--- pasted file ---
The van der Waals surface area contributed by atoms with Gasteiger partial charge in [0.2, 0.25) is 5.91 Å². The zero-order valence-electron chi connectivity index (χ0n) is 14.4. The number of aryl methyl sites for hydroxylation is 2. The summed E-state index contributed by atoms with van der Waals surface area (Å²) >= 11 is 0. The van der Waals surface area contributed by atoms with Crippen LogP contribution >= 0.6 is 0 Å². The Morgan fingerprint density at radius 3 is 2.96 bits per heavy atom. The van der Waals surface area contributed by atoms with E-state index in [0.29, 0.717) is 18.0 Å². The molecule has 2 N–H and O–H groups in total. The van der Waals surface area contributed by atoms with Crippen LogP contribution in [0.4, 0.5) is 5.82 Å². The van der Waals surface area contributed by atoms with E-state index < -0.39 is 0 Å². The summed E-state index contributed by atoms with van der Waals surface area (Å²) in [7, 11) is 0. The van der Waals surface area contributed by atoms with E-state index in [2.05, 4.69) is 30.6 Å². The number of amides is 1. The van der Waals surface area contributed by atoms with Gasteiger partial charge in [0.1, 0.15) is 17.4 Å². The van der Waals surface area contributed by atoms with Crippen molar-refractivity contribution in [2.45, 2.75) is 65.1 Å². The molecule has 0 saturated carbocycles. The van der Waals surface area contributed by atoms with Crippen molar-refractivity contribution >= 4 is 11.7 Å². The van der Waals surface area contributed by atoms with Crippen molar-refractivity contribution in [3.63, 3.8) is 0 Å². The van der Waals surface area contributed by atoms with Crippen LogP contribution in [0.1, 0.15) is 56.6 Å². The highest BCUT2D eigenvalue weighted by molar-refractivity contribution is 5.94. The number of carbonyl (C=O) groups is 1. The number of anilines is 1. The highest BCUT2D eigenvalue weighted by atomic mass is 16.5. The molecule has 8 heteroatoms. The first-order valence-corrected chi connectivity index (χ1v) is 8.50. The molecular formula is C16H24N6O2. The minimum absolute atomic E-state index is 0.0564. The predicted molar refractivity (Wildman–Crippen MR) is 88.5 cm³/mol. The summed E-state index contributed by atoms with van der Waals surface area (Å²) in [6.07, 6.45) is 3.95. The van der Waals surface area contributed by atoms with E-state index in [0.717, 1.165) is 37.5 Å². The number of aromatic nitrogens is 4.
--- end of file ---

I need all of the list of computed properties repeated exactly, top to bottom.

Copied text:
The van der Waals surface area contributed by atoms with Gasteiger partial charge in [0.2, 0.25) is 5.91 Å². The zero-order valence-electron chi connectivity index (χ0n) is 14.4. The number of aryl methyl sites for hydroxylation is 2. The summed E-state index contributed by atoms with van der Waals surface area (Å²) >= 11 is 0. The van der Waals surface area contributed by atoms with Crippen LogP contribution >= 0.6 is 0 Å². The Morgan fingerprint density at radius 3 is 2.96 bits per heavy atom. The van der Waals surface area contributed by atoms with E-state index in [0.29, 0.717) is 18.0 Å². The molecule has 2 N–H and O–H groups in total. The van der Waals surface area contributed by atoms with Crippen LogP contribution in [0.4, 0.5) is 5.82 Å². The van der Waals surface area contributed by atoms with E-state index < -0.39 is 0 Å². The summed E-state index contributed by atoms with van der Waals surface area (Å²) in [7, 11) is 0. The van der Waals surface area contributed by atoms with E-state index in [2.05, 4.69) is 30.6 Å². The number of amides is 1. The van der Waals surface area contributed by atoms with Gasteiger partial charge in [0.1, 0.15) is 17.4 Å². The van der Waals surface area contributed by atoms with Crippen molar-refractivity contribution in [2.45, 2.75) is 65.1 Å². The molecule has 0 saturated carbocycles. The van der Waals surface area contributed by atoms with Crippen molar-refractivity contribution >= 4 is 11.7 Å². The van der Waals surface area contributed by atoms with Crippen molar-refractivity contribution in [3.63, 3.8) is 0 Å². The van der Waals surface area contributed by atoms with Crippen LogP contribution in [0.1, 0.15) is 56.6 Å². The highest BCUT2D eigenvalue weighted by molar-refractivity contribution is 5.94. The number of carbonyl (C=O) groups is 1. The number of anilines is 1. The highest BCUT2D eigenvalue weighted by atomic mass is 16.5. The molecule has 8 heteroatoms. The first-order valence-corrected chi connectivity index (χ1v) is 8.50. The molecular formula is C16H24N6O2. The minimum absolute atomic E-state index is 0.0564. The predicted molar refractivity (Wildman–Crippen MR) is 88.5 cm³/mol. The summed E-state index contributed by atoms with van der Waals surface area (Å²) in [6.07, 6.45) is 3.95. The van der Waals surface area contributed by atoms with E-state index in [0.717, 1.165) is 37.5 Å². The number of aromatic nitrogens is 4.